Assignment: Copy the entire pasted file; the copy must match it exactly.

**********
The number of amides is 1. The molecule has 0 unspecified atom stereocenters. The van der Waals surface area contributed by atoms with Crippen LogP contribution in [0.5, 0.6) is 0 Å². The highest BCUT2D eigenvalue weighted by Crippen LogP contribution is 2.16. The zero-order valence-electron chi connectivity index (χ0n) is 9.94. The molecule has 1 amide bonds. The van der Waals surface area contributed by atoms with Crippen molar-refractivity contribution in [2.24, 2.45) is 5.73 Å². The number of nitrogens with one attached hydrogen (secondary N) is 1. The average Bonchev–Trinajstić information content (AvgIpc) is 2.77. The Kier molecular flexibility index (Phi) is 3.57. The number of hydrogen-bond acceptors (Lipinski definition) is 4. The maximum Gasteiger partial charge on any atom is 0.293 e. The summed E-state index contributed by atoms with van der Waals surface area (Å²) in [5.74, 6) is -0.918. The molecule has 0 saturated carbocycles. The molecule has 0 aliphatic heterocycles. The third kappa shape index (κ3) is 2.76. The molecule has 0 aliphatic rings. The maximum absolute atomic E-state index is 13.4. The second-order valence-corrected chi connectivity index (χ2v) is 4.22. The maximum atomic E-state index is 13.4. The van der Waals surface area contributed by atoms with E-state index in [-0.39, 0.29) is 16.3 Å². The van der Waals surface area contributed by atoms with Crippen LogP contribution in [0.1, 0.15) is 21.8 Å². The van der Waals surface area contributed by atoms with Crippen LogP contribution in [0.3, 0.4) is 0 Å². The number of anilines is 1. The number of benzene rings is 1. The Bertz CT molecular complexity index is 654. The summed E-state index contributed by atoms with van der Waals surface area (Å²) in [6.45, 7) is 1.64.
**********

The number of amides is 1. The molecule has 0 unspecified atom stereocenters. The van der Waals surface area contributed by atoms with Crippen LogP contribution in [0.5, 0.6) is 0 Å². The highest BCUT2D eigenvalue weighted by Crippen LogP contribution is 2.16. The zero-order valence-electron chi connectivity index (χ0n) is 9.94. The molecule has 1 amide bonds. The van der Waals surface area contributed by atoms with Crippen molar-refractivity contribution in [2.24, 2.45) is 5.73 Å². The number of nitrogens with one attached hydrogen (secondary N) is 1. The average Bonchev–Trinajstić information content (AvgIpc) is 2.77. The Kier molecular flexibility index (Phi) is 3.57. The number of hydrogen-bond acceptors (Lipinski definition) is 4. The maximum Gasteiger partial charge on any atom is 0.293 e. The summed E-state index contributed by atoms with van der Waals surface area (Å²) in [5.74, 6) is -0.918. The molecule has 0 saturated carbocycles. The molecule has 0 aliphatic heterocycles. The third kappa shape index (κ3) is 2.76. The molecule has 0 aliphatic rings. The maximum absolute atomic E-state index is 13.4. The second-order valence-corrected chi connectivity index (χ2v) is 4.22. The maximum atomic E-state index is 13.4. The van der Waals surface area contributed by atoms with E-state index in [-0.39, 0.29) is 16.3 Å². The van der Waals surface area contributed by atoms with Crippen LogP contribution in [0.1, 0.15) is 21.8 Å². The van der Waals surface area contributed by atoms with Crippen LogP contribution in [0.3, 0.4) is 0 Å². The number of anilines is 1. The number of benzene rings is 1. The Bertz CT molecular complexity index is 654. The summed E-state index contributed by atoms with van der Waals surface area (Å²) in [6.45, 7) is 1.64.